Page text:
Intimacy. People often confuse it with sex. But people can be sexual without being intimate. One night stands, friends with benefits, or sex without love are examples of purely physical acts with no intimacy involved. They are what they are, but they don’t foster warmth, closeness or trust.
Intimacy means deeply knowing another person and feeling deeply known. That doesn’t happen in a conversation in a bar or during a lovely day at the beach or even at times during sex. It doesn’t happen in the first weeks and months of a new and exciting relationship. It doesn’t develop when one person nurtures a relationship more than the other. No. Intimacy, like fine wine takes time to deepen and mellow. It takes gentle handling and patience by all involved. It takes the willingness to make mistakes and to forgive them in the name of learning.
Intimacy is what most people long for but not everyone finds, or rather, makes. Why? Because intimacy, true closeness with another human being, can also be scary. Getting to the intimate core of a relationship requires that both people work through their fear. By visiting and revisiting these areas, intimacy matures and mellows over time.
What Intimacy Involves:
Knowing: A truly intimate relationship lets both people know on the deepest level who they each truly are. They have looked into each other’s soul and found what something they value and appreciate so much that it can withstand the inevitable differences that exist between any two individuals.
Acceptance: Neither person feels the need to change the other or to change themselves in fundamental ways. Oh yes, minor changes always occur when people accommodate each other to live together. But neither member of the couple thinks to him or herself, “Well — with time, I’ll get him or her to change who they are.”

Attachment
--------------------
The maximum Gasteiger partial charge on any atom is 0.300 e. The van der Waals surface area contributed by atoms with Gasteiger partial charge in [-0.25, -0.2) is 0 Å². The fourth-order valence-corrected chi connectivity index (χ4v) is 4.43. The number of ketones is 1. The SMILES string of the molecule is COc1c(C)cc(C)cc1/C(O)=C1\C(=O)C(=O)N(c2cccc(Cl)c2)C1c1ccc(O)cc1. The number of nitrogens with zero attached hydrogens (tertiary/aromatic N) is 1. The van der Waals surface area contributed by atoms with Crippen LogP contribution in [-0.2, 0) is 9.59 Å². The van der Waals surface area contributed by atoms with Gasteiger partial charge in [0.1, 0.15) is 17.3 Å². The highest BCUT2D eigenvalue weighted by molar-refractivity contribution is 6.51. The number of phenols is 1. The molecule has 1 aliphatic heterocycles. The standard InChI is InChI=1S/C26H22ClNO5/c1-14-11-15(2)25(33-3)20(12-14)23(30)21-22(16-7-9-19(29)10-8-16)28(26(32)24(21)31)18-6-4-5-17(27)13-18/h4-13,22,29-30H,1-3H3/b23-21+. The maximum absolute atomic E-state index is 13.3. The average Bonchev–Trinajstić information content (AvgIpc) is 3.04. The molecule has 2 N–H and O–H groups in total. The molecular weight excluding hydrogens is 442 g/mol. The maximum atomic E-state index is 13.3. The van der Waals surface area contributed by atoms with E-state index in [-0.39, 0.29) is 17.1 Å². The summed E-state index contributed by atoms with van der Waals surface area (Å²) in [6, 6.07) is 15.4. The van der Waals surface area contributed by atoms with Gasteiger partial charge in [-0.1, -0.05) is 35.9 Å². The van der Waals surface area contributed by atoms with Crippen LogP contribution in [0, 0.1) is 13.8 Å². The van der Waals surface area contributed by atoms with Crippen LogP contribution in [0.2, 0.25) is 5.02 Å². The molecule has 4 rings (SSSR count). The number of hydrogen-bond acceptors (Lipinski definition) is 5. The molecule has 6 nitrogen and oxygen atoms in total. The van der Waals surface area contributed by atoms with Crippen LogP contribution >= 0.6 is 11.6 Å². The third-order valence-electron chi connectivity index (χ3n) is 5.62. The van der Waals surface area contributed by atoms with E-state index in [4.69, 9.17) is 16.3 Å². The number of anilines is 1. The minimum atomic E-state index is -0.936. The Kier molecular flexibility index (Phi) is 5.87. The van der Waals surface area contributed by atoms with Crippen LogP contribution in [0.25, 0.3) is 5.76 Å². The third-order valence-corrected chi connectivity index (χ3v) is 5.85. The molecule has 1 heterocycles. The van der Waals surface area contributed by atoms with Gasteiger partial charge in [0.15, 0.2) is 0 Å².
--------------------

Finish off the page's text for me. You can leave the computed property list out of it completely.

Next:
Appreciation of differences: Both understand that they don’t need to be entirely the same to be close. In fact, part of the delight of relationships is the discovery of differences and appreciation for each other’s uniqueness. Learning about each other’s points of view is seen as an opportunity to expand their worlds.
Safety: True intimacy happens when both people feel safe enough to be vulnerable. There is support for each other’s weaknesses and celebration of each other’s strengths. The couple has agreed on a definition of fidelity and both feel secure that the other will not violate that understanding.
Compassionate problem-solving: Elephants don’t come to stay in the middle of the “room” of the relationship. Issues are confronted by both people with love, compassion and a willingness to engage with whatever problems have come up. The two work to be on the same team, solving a problem, rather than on different teams competing with each other.